When I launched this website (first as kellyazevedo.com), way back in 2011, I’ll never forget how anxious I was about learning WordPress. I didn’t know code, was worried about uploading and then losing all my content and, frankly, I didn’t want to look like an idiot figuring it all out.
So as I complained and worried to my friend Patrick, his repeated assurances that I could “figure it out” were of no help whatsoever. Finally, I just asked, “if it’s so easy, can you show me how?”
And in the days before zoom and virtual classrooms and 783,000 YouTube videos on every imaginable thing, we got on Skype and Patrick showed me how to blog on WordPress.
It was, embarrassingly for me, super simple to do.
But I can see a world in which I let “I don’t know how” stop me from making progress and hitting publish on that first post.
It really annoys me when someone says to learn something you just need to “fix your mindset.”
It’s not in your head.
There are things that you legit do not know how to do. Yet.
So how do you get over that roadblock and keep going?
Option 1: Hire someone to do it for you
There are things I never want to learn on my own. Site development. API programming. Plumbing. How to pour concrete.
If what you don’t know is something you don’t actually need to know to become successful then hiring a professional is the quickest method, even if it’s expensive. What you’re trading for those dollars and cents is your time, energy, effort and all the frustrations that go into learning something and struggling.
Personally, I do a little research to find out if I can DIY first before hiring but then, if it’s needed, happily pay someone else to work in their zone of genius so I can return to mine.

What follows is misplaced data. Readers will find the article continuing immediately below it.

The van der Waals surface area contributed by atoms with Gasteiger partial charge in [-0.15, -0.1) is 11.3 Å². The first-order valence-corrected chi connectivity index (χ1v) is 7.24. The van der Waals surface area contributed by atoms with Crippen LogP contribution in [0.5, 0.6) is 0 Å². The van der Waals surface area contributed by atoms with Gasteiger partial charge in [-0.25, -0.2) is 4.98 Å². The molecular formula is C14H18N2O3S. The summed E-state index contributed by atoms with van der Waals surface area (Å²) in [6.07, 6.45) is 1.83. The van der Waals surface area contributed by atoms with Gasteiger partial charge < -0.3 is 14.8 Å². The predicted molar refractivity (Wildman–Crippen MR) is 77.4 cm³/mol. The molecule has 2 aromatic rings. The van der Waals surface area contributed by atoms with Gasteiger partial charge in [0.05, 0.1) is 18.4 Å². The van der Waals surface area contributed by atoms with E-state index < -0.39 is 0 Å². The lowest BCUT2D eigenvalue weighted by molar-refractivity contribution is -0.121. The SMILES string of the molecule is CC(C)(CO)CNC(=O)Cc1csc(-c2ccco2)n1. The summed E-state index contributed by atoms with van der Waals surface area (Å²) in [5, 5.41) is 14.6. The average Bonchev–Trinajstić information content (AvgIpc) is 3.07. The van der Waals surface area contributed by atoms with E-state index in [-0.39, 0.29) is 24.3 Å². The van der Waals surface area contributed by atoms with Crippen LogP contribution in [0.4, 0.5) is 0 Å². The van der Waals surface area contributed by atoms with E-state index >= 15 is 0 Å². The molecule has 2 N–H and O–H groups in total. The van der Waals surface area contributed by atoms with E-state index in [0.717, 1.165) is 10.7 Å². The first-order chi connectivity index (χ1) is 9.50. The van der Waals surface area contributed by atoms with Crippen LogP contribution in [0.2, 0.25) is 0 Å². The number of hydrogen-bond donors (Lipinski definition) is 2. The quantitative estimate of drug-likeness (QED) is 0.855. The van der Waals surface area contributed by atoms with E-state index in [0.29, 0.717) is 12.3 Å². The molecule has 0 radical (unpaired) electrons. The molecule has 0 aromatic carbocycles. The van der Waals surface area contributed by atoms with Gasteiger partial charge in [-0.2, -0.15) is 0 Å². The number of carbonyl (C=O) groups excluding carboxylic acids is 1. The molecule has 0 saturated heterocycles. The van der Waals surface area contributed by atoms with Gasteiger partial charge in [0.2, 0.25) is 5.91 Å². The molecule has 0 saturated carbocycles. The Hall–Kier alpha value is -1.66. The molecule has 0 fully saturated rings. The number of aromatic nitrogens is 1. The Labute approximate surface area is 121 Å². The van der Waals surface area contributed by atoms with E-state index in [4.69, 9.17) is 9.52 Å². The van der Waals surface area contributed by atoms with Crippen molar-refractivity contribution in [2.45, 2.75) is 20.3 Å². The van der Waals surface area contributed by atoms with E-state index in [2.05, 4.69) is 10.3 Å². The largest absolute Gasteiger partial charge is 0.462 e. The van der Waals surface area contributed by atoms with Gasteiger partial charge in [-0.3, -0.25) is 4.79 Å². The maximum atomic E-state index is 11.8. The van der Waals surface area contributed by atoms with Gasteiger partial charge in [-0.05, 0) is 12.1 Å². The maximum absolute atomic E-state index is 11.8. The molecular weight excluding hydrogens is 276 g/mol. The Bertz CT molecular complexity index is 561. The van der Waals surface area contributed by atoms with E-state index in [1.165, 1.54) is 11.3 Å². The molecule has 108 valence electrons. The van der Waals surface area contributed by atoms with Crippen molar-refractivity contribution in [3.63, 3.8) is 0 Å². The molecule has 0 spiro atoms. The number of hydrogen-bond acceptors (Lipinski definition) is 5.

Option 2: Hire someone to teach you
While it’s not the most expensive option on this list, it’s certainly in the “teach a man to fish” camp. Learning how to do something on your own is empowering and can set you up for success long-term. It’s usually more expensive if you’re attempting to master a brand new skill such as web design, versus a simpler skill like adding blog posts.
Of course, there are lots of free options for learning new skills such as trainings, YouTube videos, books, resource guides and learning by example. Whether or not you pay to learn something new is up to you.
Option 3: Trial and error
There’s nothing wrong with experimenting in business and sometimes the best way to move from “I don’t know” into knowledge is to simply try. Maybe you’ll try to upload a YouTube video and it fails but in the process you are learning more about the process. In some cases trying requires an investment – you can test Facebook ads but you’ll need to set a budget.
Trial and error works best when you have some previous experience or related skills with a job that is not time or image sensitive.
Option 4: Give up
I mean, this is always an option but there is the choice to decide, here and now, that you’re never going to figure this thing out and there are so many things you don’t know that it’ll never work out anyway.
Of course, giving up won’t get you any closer to your goals but it’s a choice you can make.
(FYI: complaining about something endlessly without taking action is, by default, option 4.)